There’s been a teeny debate online this week between two people I met at EasterCon: Gavin Pugh of Gav Reads, and Sophia McDougall. The discussion centred on slash fiction and whether it was right to (homo)sexualise fictional characters in fan fiction. I won’t go into that here–you can read the respective blogs if you’re interested–but it got me thinking about the impetus behind slash, and ‘shipping in general. In other words, geeks vs romance.
Romantic/erotic fan fiction is largely written by women for women, and seems to me to be a response to the lack of female-oriented storylines in early SF, particularly on TV. Yes, Kirk could often be found snogging the female alien-of-the-week in Star Trek, but as with most episodic TV, everything had to be reset to zero by the end of each story, so there was little space to develop a believable romance. Besides, maybe you didn’t dig Kirk, in which case you’d be lucky if the writers threw you a bone once per season with a story about Spock’s pon farr or a few scenes in which Sulu takes his shirt off. The response of female fans was to write their own stories. This still begs the question, why?
It’s not as though the world is lacking in romantic fiction. Indeed, it’s the bestselling genre by far, outstripping crime, thrillers, SF&F, etc put together. So it’s not like female geeks lack reading material. Or do they? Until recently, the romance genre was largely confined to contemporary, mainstream settings, with sidelines into popular historical eras such as the Regency period. These have limited appeal to the average geek girl, who wants her fiction to have aliens or faery folk in it, not doctors or shipping magnates (at least, not unless they’re xenobiologists or spaceship magnates!).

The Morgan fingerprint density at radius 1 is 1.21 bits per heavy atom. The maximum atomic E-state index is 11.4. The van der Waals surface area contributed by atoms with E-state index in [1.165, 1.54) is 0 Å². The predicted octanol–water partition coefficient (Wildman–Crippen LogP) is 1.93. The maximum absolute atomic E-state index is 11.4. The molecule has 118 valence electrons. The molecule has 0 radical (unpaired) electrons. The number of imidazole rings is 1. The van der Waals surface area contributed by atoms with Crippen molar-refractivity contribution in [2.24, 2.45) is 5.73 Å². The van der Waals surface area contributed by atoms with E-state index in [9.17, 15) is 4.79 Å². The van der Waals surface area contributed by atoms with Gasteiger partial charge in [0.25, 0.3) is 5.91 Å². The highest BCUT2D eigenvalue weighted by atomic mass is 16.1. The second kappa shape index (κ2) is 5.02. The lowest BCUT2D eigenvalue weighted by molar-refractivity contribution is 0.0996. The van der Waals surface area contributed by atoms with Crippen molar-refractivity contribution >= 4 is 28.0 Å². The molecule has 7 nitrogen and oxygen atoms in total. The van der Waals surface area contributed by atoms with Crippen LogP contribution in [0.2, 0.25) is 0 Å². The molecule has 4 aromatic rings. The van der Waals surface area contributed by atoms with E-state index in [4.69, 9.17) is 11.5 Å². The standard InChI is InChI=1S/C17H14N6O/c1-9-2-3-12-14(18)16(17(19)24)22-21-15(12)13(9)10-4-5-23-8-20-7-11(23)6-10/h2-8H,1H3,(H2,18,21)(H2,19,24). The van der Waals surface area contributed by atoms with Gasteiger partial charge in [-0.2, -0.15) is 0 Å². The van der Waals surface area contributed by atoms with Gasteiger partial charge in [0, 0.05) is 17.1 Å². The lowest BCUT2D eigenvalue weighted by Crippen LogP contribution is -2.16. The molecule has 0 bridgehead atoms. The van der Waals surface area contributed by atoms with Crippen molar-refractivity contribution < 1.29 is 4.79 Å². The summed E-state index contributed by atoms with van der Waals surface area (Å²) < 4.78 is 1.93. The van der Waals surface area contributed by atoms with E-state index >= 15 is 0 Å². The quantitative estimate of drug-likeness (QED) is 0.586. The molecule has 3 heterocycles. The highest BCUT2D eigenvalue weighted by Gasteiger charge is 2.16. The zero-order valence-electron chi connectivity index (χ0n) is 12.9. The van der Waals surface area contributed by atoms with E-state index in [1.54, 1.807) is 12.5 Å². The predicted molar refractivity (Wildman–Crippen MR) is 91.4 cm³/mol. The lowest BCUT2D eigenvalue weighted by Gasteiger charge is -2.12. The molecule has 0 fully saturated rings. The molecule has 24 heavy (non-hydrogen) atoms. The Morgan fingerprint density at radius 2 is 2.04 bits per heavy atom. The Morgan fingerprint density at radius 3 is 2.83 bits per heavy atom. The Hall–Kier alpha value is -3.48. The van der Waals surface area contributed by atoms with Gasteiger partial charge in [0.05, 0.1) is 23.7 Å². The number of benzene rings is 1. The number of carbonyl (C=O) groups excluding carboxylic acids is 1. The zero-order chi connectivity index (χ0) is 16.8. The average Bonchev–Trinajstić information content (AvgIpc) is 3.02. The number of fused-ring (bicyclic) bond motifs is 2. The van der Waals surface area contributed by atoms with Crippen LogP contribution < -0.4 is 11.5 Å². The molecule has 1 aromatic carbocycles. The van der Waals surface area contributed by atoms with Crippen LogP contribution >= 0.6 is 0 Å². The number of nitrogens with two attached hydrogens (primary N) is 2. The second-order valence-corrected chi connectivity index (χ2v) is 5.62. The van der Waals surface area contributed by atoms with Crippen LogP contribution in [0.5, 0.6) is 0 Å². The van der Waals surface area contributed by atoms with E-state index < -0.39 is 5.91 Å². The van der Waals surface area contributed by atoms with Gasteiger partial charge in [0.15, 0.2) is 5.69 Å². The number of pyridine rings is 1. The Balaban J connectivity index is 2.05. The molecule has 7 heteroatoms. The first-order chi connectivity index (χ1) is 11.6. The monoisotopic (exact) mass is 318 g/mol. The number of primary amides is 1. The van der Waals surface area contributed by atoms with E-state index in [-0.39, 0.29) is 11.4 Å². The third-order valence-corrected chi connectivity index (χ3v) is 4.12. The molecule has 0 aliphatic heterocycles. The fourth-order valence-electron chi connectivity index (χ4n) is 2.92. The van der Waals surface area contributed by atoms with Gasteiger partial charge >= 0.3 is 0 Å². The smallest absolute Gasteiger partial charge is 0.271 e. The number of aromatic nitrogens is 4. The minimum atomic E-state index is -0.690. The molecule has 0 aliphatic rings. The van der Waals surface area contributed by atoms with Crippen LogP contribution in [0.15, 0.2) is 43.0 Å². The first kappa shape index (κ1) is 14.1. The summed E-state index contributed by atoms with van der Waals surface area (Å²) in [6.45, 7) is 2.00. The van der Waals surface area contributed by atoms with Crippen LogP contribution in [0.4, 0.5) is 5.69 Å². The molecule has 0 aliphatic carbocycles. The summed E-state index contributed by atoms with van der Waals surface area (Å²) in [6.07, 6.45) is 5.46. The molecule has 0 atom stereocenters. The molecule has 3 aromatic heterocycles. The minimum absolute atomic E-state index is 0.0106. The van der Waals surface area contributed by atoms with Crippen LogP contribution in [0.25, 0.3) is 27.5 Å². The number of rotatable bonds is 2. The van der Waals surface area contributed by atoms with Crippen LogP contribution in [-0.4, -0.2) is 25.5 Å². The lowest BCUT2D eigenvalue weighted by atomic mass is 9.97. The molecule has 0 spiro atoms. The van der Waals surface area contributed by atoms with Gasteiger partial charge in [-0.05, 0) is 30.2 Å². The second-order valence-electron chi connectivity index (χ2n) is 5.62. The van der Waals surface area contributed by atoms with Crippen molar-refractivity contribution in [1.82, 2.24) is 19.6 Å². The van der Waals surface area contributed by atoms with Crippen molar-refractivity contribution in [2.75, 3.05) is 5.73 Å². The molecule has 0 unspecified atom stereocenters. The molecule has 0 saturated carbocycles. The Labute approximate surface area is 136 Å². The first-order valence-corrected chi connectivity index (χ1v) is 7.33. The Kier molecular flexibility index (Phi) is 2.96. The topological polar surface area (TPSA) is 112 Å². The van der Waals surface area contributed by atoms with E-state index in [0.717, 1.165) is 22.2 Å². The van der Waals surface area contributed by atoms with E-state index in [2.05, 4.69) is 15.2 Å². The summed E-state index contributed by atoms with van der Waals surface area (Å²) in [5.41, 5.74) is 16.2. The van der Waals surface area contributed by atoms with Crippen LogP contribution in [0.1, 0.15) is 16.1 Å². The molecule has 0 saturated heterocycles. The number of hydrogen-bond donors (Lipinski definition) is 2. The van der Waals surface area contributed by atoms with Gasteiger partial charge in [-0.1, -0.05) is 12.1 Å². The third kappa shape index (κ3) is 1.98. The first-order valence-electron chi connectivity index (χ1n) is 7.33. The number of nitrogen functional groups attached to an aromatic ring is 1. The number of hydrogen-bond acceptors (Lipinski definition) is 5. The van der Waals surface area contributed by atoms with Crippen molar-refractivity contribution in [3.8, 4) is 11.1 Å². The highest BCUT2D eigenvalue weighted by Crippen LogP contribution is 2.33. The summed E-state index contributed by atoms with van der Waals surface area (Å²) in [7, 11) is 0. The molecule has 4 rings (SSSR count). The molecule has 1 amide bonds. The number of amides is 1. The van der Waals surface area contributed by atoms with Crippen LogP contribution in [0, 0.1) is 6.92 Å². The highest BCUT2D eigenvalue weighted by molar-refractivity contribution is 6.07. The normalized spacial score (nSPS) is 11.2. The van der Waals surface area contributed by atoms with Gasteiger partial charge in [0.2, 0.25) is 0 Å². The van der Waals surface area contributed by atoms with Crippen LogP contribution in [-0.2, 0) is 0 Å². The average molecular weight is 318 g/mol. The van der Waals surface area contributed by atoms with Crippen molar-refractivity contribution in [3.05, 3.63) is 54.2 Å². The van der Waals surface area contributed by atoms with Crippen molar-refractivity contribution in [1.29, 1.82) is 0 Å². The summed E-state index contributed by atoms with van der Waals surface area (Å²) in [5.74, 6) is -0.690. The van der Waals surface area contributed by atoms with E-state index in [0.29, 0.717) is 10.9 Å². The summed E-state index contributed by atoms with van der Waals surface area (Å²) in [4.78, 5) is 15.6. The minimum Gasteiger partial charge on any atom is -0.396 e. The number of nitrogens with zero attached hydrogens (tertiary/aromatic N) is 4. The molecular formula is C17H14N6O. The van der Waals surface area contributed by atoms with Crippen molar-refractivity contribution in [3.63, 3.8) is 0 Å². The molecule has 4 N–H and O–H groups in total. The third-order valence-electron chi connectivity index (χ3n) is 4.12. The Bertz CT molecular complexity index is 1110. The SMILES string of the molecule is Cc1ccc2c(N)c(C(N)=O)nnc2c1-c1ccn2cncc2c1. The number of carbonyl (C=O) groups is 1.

By the end of the twentieth century, things were starting to change. More and more women were writing SF&F, and romantic, even erotic, storylines were creeping into the genre. Mostly this was confined to new subgenres of fantasy, particularly urban fantasy (predictably enough – vampires have been a metaphor for sex since Bram Stoker’s day), although a few venturesome authors like Catherine Asaro dared to write romances firmly within the SF genre.
And yet, romance is still looked down on within SF&F. My publishers, Angry Robot, had a lot of fun on April 1st by pretending they were going to start up a romance imprint. A few people were taken in by this, perhaps because AR are an innovative publishers with a wicked sense of humour, so the bogus titles listed didn’t seem that far-fetched, at least not at first glance. But there’s a serious side to this story, in that romance still has “girl-cooties” and male SF readers in particular don’t want it in their books.
Myself, I fall in the middle of this spectrum. I enjoy a good romance as much as the next girl (The Silver Metal Lover by Tanith Lee is one of my favourite books and makes me cry every time I read it), and when developing story ideas I find myself drawn to romantic plots and subplots almost against my will. At the same time it’s not the main thing I look for in a book, so I have sympathy with the guys.
To be honest, I reckon there’s more than enough room for both readerships in our genre. Room for the whole spectrum, from romance-free hard SF to steamy love stories that just happens to be set in a fantasy world. The important thing is that the cover copy and artwork don’t mislead readers into thinking they are getting one thing then giving them something completely different. The cover of my book is going to feature my hero with his sword out* for a good reason…
Caveat emptor. Here Be Romance. Or not, as the case may be.
* No, hush! Stop that giggling at the back!